Tag Archives: summer

Summer Solstice 2018

June212018by KS

Kazuo Sugisaka made this report on this year’s summer solstice at Kanayama Megaliths. He arrived there a day early, June 20, and it was rainy all day. The next day, summer solstice day, it was cloudy during the morning and it seemed doubtful that the sun would come out. Fortunately, it turned sunny during the afternoon, and by sunset the sun could be seen sinking between two megaliths at Senkoku-ishi site. Summer solstice is a marker date on the Kanayama Solar Calendar. It marks the beginning of the 60-day late summer period.

Last year, we noticed a rather unusual flower blooming amongst the megaliths. This year, Sugisaka-san took this photo. It was identified as Cyrtosia septentrionalis, called tuchiakebi in Japanese. It is a member of the Orchidaceae family.

cyrtosia orchid by KS

 

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60 Days Before the Summer Solstice

From Friday, April 20th to Sunday 22nd, 2018
The above photo of the whole area, showing the Iwaya-Iwakage cluster on the left and the simulator building and the Senkoku-ishi grouping on the right, was taken from Highway 86 early in the morning of April 20.  Kanayama Megaliths blog has posted a new report dated April 26, 2018.   It is about the observation of 60 days before the summer solstice in the solar calendar of the Kanayama megaliths. It is the sunlight observation that tells the beginning of summer at the April 22 milestone date of the Kanayama Six-Season calendar.
At 6: 54 in the morning, light begins to stream from the top mountain. Summer observation is mainly at Senkoku-ishi. Looking at the position where the sun rises from the megalith, we see the sun just ascending from the mountain in the east at the Higashinoyama group. Now it’s past seven, and the light begins to reach Iwaya-Iwakage which is located somewhat higher than the Senkoku-ishi.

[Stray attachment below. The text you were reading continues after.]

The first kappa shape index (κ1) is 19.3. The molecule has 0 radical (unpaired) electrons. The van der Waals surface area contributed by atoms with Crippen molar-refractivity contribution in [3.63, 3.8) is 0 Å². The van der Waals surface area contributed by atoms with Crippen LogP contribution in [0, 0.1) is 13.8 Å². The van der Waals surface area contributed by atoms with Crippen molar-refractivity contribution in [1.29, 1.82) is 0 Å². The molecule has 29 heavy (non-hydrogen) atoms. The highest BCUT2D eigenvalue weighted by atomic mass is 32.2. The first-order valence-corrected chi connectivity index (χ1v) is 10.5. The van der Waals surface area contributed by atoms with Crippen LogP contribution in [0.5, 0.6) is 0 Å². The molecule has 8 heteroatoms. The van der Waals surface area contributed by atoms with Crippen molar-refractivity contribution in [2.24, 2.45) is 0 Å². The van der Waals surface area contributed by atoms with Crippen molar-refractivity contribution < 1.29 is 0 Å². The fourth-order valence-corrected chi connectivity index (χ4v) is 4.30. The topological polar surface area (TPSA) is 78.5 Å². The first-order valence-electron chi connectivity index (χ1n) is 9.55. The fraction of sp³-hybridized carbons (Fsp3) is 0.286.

Then light begins to penetrate into the grotto of Senkoku-ishi. Around 7 a.m., sunight starts to shine on every single megalith. Although it starts out rather chilly, when the sun comes out, we feel the air of summer already.
Today Kobayashi-san is here, and there is a television interview going on. Kobayashi-san is standing in front of the shadow on Senkoku-ishi. this shadow is cast by the megalith in the lower right photo, below, on the morning of April 22.
As the sun rises higher, the grotto is illuminated, and the triangular face is very bright. On May 21, this face will be adorned with dashes of sunlight.
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Summer Solstice.  June 21, 2017

DSC03812 Summer solstice mornng

Summer solstice day, June 21, 2017, was drizzly all day. There was no hope of seeing a spotlight. However, we went to the megaliths anyway. And we were glad we did.

The megaliths were dark and glistening with rain. They were absolutely magnificent!

Looking down into the upper grotto, the signboard is seen but it is quite dark inside.

DSC03820 Upper grotto is darkDSC03822 umbrella dayDSC03845 Children between Stones A and B

So let’s run in the drizzle instead!

Children amongst the boulders, little ones and the giants.

We found a carpet of wet leaves — and an astonishing type of plant!

DSC03827 wet leaves

DSC03826 unusual plants

 

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May 22 and 23 at Senkoku-ishi

May 22, the second day of the dashed spotlight.

Today, the dashed light is clearer than it was yesterday. The bottom dash is slight, but it hits the corner. From tomorrow the width of this light becomes thicker and stronger; the light can be regarded as a dotted line until about the fifth day, the 25th of May.